As another school year ends, Prior Lake-Savage Area Schools will say goodbye to 15 retiring staff members. The district will host a retirement celebration to honor the retirees on May 13, from 3:30-5 p.m., in the new Activities Center at Prior Lake High School.
The event is co-sponsored with the Prior Lake-Savage Education Association. Face coverings and social distancing will be required for the safety of all in attendance.
Retirees honored this year include:
English teacher, Prior Lake High School, 31 years of service.
Carol Aikey began working with PLSAS as an English and reading teacher at Prior Lake High School in the building that is now Twin Oaks Middle School. She began coaching the speech team early in her career, which she continued for 20 years. She spent 15 years teaching English in the FOCUS program (the alternative program prior to the formation of Bridges Area Learning Center) and the past 11 years teaching 11th grade honors English.
Aikey has also taken on numerous roles within the Prior Lake-Savage Education Association as a building representative, secretary and vice president.
“I will always be grateful for the amazing students and colleagues I have worked with over the years. Many of these colleagues have become life-long friends,” Aikey said.
She recalls a memory of a prank played on her by a colleague:
“I audited Arlys Johnson's depth skills class during my prep in order to strengthen my grammar skills. She somehow added me officially to the class roster. The surprise came when the list of prom queen candidates was printed from the rosters, and I was one of the 'girls' on the candidate list! I didn't win.”
In retirement, Aikey hopes to travel, read and continue learning the violin. In the fall, she will become a full-time caretaker for her twin granddaughters who were born in April, while her daughter and son-in-law are at work.
Accounts payable specialist, District Services Center, 20 years of service.
Gail Borchardt started working in the district in 2001 in census/transportation/health and safety. She moved into accounts payable/purchasing for about one year and then into accounts payable.
“My coworkers and the staff throughout the district have always been very positive and encouraging to work with,” Borchardt said. “I'll miss their kind support, friendships and camaraderie! I've also always really enjoyed the welcome back to school breakfasts that we've had each year. The energy was contagious and I hope they’re able to share them again soon.”
As for retirement?
“I'm looking forward to spending lots of time outdoors — off my chair — with my husband and family gardening and working on house and yard projects,” Borchardt said.
English teacher, Twin Oaks Middle School, 33 years of service.
Paula Case started at PLSAS as a fifth grade teacher at Five Hawks Elementary. As the district grew and new buildings opened, she moved on to teach at Grainwood Elementary, Glendale Elementary and Oak Ridge, which is now Twin Oaks. Case started working at Twin Oaks when it opened and is finishing her career there as a sixth grade English teacher. Case's fondest memory of PLSAS is when her two sons were in the middle school band. Grandma and Grandpa Case came to every concert and she appreciated how it was always such a celebration of music and family. Case says her most exciting plan is to not really have a plan.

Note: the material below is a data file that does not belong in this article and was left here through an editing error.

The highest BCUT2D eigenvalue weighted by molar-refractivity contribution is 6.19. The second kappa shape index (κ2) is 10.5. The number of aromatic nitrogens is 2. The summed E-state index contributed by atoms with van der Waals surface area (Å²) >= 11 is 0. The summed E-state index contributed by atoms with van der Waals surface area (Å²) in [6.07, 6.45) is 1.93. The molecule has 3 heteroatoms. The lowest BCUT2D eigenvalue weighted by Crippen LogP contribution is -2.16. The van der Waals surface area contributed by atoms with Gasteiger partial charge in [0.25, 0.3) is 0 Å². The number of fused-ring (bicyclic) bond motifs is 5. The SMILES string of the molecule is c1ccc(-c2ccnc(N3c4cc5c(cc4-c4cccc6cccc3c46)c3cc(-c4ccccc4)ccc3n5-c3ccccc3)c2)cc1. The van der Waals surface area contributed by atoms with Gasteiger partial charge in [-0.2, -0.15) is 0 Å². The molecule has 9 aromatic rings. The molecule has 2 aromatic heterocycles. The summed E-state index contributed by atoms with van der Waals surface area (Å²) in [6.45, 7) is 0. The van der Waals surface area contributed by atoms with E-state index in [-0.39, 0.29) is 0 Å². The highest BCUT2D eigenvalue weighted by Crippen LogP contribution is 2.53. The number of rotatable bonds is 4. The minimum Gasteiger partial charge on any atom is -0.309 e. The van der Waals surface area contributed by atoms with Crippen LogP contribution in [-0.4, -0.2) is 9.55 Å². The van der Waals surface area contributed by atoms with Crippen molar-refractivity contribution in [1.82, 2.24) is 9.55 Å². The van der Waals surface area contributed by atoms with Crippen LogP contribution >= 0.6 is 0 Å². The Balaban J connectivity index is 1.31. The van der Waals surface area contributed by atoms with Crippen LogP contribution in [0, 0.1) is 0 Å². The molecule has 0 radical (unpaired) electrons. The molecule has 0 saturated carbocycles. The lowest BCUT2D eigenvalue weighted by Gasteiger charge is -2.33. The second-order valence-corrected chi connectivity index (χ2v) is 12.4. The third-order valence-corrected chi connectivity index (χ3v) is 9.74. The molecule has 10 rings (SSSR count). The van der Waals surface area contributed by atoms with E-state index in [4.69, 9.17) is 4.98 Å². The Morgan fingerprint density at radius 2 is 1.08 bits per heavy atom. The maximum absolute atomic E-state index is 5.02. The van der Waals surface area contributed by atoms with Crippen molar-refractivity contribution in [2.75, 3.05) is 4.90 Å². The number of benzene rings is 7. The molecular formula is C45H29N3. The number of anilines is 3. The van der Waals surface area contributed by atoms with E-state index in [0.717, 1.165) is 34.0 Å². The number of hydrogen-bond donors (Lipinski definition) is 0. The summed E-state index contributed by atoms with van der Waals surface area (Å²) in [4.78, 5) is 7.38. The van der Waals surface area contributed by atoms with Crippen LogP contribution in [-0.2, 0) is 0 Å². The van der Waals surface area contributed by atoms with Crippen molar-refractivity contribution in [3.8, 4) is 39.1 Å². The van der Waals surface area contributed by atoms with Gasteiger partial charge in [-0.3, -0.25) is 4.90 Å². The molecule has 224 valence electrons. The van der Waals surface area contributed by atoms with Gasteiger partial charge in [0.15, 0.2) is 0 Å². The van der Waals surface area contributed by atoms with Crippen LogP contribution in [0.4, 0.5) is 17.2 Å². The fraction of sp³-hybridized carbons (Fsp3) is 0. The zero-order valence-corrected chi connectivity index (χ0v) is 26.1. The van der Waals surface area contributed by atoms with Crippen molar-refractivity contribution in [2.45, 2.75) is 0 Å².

“I will spend more time with my mother and my family,” Case said. “One of my sixth-graders told me that I am retiring because I have been ‘promoted’ to grandma.”
Kids’ Company assistant, Edgewood School, 18 years of service.
Ellen Dudzik began working at PLSAS in January 2003. Her first position was as a teaching assistant for the Early Childhood Family Education program and Circle of Friends Preschool. For her last four years she worked with Kids’ Company at Grainwood in the all-day preschool program.
“I have so many wonderful memories that continue to make me smile and be grateful for my time with PLSAS,” Dudzik said. “The incredible staff I worked with and lasting friendships that developed, the wonderful families that shared and entrusted their precious children to us, and of course the amazing kids. I absolutely loved teaching, nurturing and being a part of their first school experience. I leave with many cherished memories!”
“My husband and I are planning some European travel, spending more time with our grandchildren, fishing trips and finding our next dream home,” Dudzik added. “I'm taking up art classes which time didn’t allow for in the past. Also I would like to find a volunteer position that involves working with small children. I miss their bright minds and personalities so much! Our mantra as we take this next step into retirement will be carpe diem!”
Special education paraprofessional, Prior Lake High School, 15 years of service.
Cheryl Dymit has worked as a special education paraprofessional at PLHS for almost 15 years. When she first started working at PLHS, three of her five children attended school in the building and though they have since graduated, Dymit kept coming back because of the community she found there. Dymit witnessed a great deal of change at PLHS, including building projects to expand the school and she has always felt pride and commitment to the PLSAS community.
“I enjoyed and learned so much from the relationships with students and staff that will stay with me forever,” Dymit said.
After overcoming COVID-19 and battling cancer, Dymit said she and her husband now plan to make up for lost time with their grandchildren, family and friends.
“We also plan to spend lots of time at our cabin and work our way through our bucket list of travel destinations,” she said.
English language teacher, Glendale Elementary, 31 years of service.
Kelley Gerdes started teaching kindergarten at Five Hawks Elementary in 1990. She also taught kindergarten at Hidden Oaks Middle School (two kindergarten classrooms were relocated there during a space crunch) and Pond’s Edge Early Learning Center (now the District Services Center). She moved to Glendale when it opened in 1997. Wanting a new challenge, Gerdes switched grade levels and taught third grade. During this time, the English as a second language population was growing in the district.
“I decided to take a few college classes to better understand how I could help this growing population,” Gerdes said. “I ended up loving the area of ESL, teaching and learning and pursued the license to teach in this area.”
Gerdes has been teaching English language at Glendale Elementary for the past 16 years.